It was Einstein who said that to do the same thing over and over again and expect a different outcome: that is insanity. The Power People building a children’s hospital must come out from behind closed doors and show their faces. Quitting is insanity.
In 1993, I attended a meeting with pediatrician colleagues and Eugene Trani (then, a brand new president at VCU.) All the city’s power people came to talk about building a free-standing, full-service hospital for the children. It didn’t happen then. It hasn’t happened any number of times since. Announcements are made. Letters of intent are exchanged. People of great power and wealth meet and meet and meet…always behind closed doors. And still, no hospital for the children.
It’s like one big sandbox where the too-big-for-their-britches children refuse to play nicely. The mothers are not allowed to see the interactions and hold the players accountable for their foolishness.
What would happen if everybody with a stake in the game got to see what goes on behind closed doors? The largest philanthropic gift in the history of children’s hospitals is on the table, and all the power people have to do to pick it up is to collaborate with one another. If EVERY other city the size of Richmond has built a free-standing hospital for their children, could it be that difficult? What would happen if the power people had to hold their negotiations in front of the mothers whose children stand to benefit from collaboration? Could you do it Dr. Rao? Ms. Ardabell? If your meetings were displayed for all to see, would you say and do the same things?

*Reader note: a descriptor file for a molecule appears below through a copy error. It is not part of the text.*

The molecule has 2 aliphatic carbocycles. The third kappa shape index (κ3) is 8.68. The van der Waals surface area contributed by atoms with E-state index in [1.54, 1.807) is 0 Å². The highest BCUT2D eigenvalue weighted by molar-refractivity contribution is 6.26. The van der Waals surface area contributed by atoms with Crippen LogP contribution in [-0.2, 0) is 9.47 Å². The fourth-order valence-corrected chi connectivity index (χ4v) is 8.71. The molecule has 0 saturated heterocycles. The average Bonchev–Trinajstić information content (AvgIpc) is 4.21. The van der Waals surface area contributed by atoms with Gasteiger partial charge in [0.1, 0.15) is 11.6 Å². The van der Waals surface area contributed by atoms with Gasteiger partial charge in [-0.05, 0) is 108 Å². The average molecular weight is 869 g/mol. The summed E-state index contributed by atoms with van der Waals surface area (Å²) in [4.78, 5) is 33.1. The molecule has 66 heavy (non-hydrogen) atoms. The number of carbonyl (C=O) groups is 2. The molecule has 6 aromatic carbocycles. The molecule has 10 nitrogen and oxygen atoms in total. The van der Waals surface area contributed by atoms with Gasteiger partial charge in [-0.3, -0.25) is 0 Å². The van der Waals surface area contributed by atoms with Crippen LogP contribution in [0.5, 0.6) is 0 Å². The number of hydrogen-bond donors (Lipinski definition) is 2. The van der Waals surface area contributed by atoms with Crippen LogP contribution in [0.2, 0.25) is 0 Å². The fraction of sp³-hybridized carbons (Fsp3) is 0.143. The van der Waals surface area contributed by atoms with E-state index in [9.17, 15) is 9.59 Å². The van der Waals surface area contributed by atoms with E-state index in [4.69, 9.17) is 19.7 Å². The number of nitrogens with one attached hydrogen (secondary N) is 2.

Could you look us in the eye and show us how a business model and a revenue stream, how the need for 51% control is more important than the children? Than ALL the children? Could you convince us that you are justified as you quit again? We have approached the need for a real children’s hospital over and over in the exact same way: behind closed doors. It would be insanity to expect any other outcome than the failure we were delivered today. Do you really want to be remembered as the administrators who quit?
Until the mothers and fathers understand that they are entitled to know the problems of collaboration, to offer ideas and solutions, to encourage the children in the sandbox to make hard sacrifices, then we will never have a great children’s hospital.
I’ve been praying for the children and for the power people for more than twenty years. And I’m not done yet. I’m not a quitter. I care for and about the children.
Gayle Schrier Smith, MD